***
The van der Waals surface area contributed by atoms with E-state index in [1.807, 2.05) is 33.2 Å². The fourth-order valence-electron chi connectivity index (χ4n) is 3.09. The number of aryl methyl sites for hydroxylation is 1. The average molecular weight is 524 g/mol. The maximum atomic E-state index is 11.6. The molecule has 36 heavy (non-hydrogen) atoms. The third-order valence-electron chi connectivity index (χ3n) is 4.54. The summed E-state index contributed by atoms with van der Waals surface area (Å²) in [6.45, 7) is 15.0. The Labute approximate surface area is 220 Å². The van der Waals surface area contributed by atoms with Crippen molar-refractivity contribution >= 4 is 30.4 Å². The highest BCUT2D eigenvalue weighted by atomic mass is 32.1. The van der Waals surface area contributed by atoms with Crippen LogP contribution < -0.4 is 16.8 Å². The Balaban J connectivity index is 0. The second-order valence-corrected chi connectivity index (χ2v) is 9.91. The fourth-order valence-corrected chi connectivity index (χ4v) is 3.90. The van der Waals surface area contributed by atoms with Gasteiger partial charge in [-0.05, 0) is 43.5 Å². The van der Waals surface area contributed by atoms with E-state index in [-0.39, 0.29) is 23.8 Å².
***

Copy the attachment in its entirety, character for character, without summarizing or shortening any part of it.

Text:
The van der Waals surface area contributed by atoms with E-state index in [1.807, 2.05) is 33.2 Å². The fourth-order valence-electron chi connectivity index (χ4n) is 3.09. The number of aryl methyl sites for hydroxylation is 1. The average molecular weight is 524 g/mol. The maximum atomic E-state index is 11.6. The molecule has 36 heavy (non-hydrogen) atoms. The third-order valence-electron chi connectivity index (χ3n) is 4.54. The summed E-state index contributed by atoms with van der Waals surface area (Å²) in [6.45, 7) is 15.0. The Labute approximate surface area is 220 Å². The van der Waals surface area contributed by atoms with Crippen molar-refractivity contribution >= 4 is 30.4 Å². The highest BCUT2D eigenvalue weighted by atomic mass is 32.1. The van der Waals surface area contributed by atoms with Crippen LogP contribution < -0.4 is 16.8 Å². The Balaban J connectivity index is 0. The second-order valence-corrected chi connectivity index (χ2v) is 9.91. The fourth-order valence-corrected chi connectivity index (χ4v) is 3.90. The van der Waals surface area contributed by atoms with Gasteiger partial charge in [-0.05, 0) is 43.5 Å². The van der Waals surface area contributed by atoms with E-state index in [-0.39, 0.29) is 23.8 Å².